Union

By HOWARD A. GOLDMAN
Russia's recent COups in the Baltic1
area have placed her in ,a position
which May some day threaten Ger-
man sea domination in the Baltic Sea,
declared Prof.F Benjamin W. Wheeler
of the history department in an in-
terview yesterday.
The Soviets have regained impor-
tant naval bases on the Baltic, Pro-
fessor Wheeler explained, restoring'
her historic "outlet to the sea" south
of the Gulf of Finland. Germany,
however, still has definite naval su-
periority in the region, he added.
Germany's attitude toward these
virtual Russian grabs can probably be
only one of resignation and mollifica-
tion, commented Professor Wheeler,
as the Reich now wants peace with
Russia more than anything else. Only
if Russia became an immediate men-
ace to German territorywould the
Reich be likely t risk Soviet enmity,
he added.
As Russia's recent gains in the
Baltic area certainly will not threat-
en German supremacy immediately,
it is probably worth while for Hitler
to keep Soviet friendship, at least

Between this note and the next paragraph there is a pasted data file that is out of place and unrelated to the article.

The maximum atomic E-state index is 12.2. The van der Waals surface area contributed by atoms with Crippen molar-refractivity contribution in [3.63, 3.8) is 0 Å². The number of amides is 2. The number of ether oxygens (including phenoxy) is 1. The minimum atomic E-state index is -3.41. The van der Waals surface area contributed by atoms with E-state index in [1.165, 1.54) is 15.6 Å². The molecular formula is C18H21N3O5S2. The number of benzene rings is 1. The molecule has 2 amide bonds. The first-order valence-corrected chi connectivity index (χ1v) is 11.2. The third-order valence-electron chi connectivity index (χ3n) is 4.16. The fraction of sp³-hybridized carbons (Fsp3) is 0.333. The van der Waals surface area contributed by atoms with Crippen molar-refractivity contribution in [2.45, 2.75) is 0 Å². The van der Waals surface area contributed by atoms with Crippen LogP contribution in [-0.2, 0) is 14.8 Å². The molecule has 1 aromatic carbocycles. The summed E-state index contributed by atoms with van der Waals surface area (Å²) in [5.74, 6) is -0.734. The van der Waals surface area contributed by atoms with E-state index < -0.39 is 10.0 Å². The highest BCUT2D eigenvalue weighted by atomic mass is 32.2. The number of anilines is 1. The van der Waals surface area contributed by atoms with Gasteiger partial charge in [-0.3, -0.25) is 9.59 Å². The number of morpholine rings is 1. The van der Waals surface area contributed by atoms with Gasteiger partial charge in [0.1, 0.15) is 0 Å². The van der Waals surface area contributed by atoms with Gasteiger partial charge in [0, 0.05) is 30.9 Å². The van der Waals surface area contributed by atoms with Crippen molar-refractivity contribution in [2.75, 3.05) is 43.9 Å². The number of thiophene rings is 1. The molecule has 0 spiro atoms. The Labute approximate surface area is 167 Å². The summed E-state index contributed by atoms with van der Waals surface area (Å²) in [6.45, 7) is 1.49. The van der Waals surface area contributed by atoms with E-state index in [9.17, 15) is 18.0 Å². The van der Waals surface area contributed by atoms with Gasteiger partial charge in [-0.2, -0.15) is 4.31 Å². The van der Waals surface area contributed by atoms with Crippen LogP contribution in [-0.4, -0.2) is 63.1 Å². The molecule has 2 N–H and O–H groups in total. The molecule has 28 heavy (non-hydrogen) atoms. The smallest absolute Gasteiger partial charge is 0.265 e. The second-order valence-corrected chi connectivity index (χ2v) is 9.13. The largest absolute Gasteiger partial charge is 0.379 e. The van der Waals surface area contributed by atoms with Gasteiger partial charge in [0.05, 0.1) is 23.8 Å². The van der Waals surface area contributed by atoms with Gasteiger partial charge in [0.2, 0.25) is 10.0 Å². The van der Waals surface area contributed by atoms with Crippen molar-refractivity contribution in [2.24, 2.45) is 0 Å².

temporarily, he explained.'
The present Russo-German picture

indicates some sacrifice on both sides,
Professor Wheeler commented, but
this sacrifice involves merely ideo-
logical positions. In view of recent;
mutual slander campaigns in both
countries, he explained, both are like-
ly to find the present, accord em-
barrassing.,
Fundamental Russian foreign pol-
icy has not been shifted in recent
moves, Professor. Wheeler said, but
the change has been one rather in
technique. The Soviets appear to
have temporarily lost interest in Far
Eastern affairs, and to have focused
all their attention on their western
frontier.
Pearson Stops
Cincinnati, Reds
With Two wits
Dahlgren Smacks Homer,
Double To Pace Yanks'
4-0 Win Over Walters
YANKEE STADIUM, New York,
Oct. 5.-()-In one of the greatest of
all World Series pitching perform-
a n c e s, mild-mannered Marcellus
Monte Pearson handcuffed the 'Cin-
cinnati Reds with two lone singles
today to lead the Yankees to the
second straight triumph in their sky-
rocketing drive ,toward a fourth